No Frontage, No House on Bog Property

            Walter Hartley will not be building a house on the 15-acre Pine Street parcel that was once in the family and recently acquired after all.

            Representing his daughter, applicant Katherine Hartley of 16 Walnut Plain Road, to the Rochester Zoning Board of Appeals in a February 25 public hearing, Walter Hartley could not convince the ZBA to vote for the two variances that would have allowed construction under Chapter 20.40, Section D.1 of Rochester’s Zoning bylaws. One variance was for approval to construct the single-family dwelling on the lot with frontage falling short of the required 225 feet. The other variance sought relief from the requirement to build the house in a rectangle plan.

            The sticking point in the case was the immutable fact that the lot at 0 Pine Street only has 16 feet, 8 inches of frontage with which to work. Walter Hartley argued that, had the lot’s frontage been substantially greater, the driveway would not be made any wider.

            Two ZBA members, Kirby Gilmore and Richard Cutler, sympathized with Hartley’s situation, and Gilmore considered the short frontage a hardship because it had been established many years before zoning bylaws were established in Rochester and when the property was in the Hartley family.

            Walter Hartley’s revised plan was based on Fire Chief Scott Weigel’s comments requesting a widening of the bog road over its full length and a turnaround for vehicles. Zoned for agriculture, the property purchased in 2019 has an upland bog but no dwellings. Hartley argued that building the house would save the property from an uncertain future that theoretically could wind up hosting a solar array.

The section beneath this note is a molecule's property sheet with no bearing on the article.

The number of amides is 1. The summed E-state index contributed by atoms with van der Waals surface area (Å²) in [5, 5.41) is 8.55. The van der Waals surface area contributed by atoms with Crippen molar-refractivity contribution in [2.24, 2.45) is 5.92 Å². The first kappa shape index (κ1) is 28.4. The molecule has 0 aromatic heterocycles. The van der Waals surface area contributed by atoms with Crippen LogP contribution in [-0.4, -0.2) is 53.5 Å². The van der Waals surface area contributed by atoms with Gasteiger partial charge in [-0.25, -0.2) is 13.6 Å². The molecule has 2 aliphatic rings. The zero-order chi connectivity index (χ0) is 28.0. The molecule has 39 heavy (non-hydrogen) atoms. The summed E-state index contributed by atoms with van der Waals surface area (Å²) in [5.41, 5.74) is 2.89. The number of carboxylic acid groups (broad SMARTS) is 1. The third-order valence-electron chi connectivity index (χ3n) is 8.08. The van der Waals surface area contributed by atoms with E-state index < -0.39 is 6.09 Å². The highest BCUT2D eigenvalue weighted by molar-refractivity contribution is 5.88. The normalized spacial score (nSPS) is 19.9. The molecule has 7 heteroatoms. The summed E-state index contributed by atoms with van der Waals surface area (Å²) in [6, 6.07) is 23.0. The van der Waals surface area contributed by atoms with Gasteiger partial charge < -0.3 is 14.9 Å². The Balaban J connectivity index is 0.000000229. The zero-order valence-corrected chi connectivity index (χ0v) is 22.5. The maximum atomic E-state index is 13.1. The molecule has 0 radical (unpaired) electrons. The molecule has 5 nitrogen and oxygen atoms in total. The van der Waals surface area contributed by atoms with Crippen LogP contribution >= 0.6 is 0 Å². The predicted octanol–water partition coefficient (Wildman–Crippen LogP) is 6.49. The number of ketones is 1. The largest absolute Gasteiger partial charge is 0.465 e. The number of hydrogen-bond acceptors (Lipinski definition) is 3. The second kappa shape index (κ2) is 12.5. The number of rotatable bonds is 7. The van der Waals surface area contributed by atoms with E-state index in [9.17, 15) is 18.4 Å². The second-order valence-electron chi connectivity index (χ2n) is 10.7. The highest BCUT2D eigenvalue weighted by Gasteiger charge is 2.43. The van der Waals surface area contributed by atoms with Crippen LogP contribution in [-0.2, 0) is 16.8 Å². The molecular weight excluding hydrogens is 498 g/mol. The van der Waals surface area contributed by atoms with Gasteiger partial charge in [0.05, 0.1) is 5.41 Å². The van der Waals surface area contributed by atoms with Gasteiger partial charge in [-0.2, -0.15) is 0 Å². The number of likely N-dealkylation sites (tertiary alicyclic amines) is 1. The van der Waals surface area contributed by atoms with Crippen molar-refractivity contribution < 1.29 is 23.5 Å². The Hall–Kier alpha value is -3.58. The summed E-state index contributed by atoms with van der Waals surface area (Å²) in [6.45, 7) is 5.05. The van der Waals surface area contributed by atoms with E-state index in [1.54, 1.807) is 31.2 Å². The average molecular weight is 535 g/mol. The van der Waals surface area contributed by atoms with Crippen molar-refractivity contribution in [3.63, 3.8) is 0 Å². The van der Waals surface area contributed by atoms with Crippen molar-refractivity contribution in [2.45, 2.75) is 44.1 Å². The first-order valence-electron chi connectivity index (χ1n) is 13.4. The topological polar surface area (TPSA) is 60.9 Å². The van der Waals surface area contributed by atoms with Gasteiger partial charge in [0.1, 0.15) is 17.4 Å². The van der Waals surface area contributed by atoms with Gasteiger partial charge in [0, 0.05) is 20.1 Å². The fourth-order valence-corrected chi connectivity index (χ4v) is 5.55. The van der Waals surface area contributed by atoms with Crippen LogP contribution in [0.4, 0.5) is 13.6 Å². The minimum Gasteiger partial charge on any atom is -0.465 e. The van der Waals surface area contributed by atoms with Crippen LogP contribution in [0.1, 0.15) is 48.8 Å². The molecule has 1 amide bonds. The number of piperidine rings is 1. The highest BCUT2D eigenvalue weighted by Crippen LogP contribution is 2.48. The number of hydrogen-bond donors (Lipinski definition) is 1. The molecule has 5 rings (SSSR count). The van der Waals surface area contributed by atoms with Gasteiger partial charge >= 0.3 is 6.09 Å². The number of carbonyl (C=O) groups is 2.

The key abutter, Jeffrey Ponte of 45 Pine Street, asked the board to establish “the specific hardship is as far as the frontage is concerned…. What is that hardship?”

            When Cutler alluded to the variance requirement of 225 feet of frontage, Ponte repeated his question and cautioned the ZBA. “You’re setting a precedent for all future petitioners here that, no matter what kind of frontage they have [it will not matter].

            “The Planning Board was 5-0 against this…. I just can’t see this board being in favor of this petition. This is ridiculous…. You’re just shredding the bylaws…. He does not have the frontage [because] driveways are not frontage.”

            Abutter Charlene Haws, 48 Pine Street, lives directly across from the entry to the driveway and told the ZBA, “Part of the reason I moved here [was] the charm and the character, the bogs and … undisturbed. If you do this, you are opening a can of worms. It’s not remotely close to what should be allowed.”

            The tipping point for Gilmore was the testimony of Planning Board Chairman Arnie Johnson, who alluded to much smaller lots at Connet Woods being granted variances with as little as 30 feet of frontage. The safety-access minimum, he said, is 18 feet, and for a solar field, 16 feet.

            Johnson acknowledged that the lot in question was created before zoning altogether, “So we try to apply some common sense,” he said, referencing the rectangle requirement. But the most extreme frontage situations, Johnson pointed out, do not approach the Hartley request.

            Gilmore accepted Johnson’s answers to his questions and joined the ZBA in its unanimous 5-0 denial to grant the frontage variance. Katherine Hartley can file an appeal within 20 days of the decision.             The next meeting of the Rochester Zoning Board of Appeals is scheduled for March 11 at 7:00 pm.

Rochester Zoning Board of Appeals

By Mick Colageo

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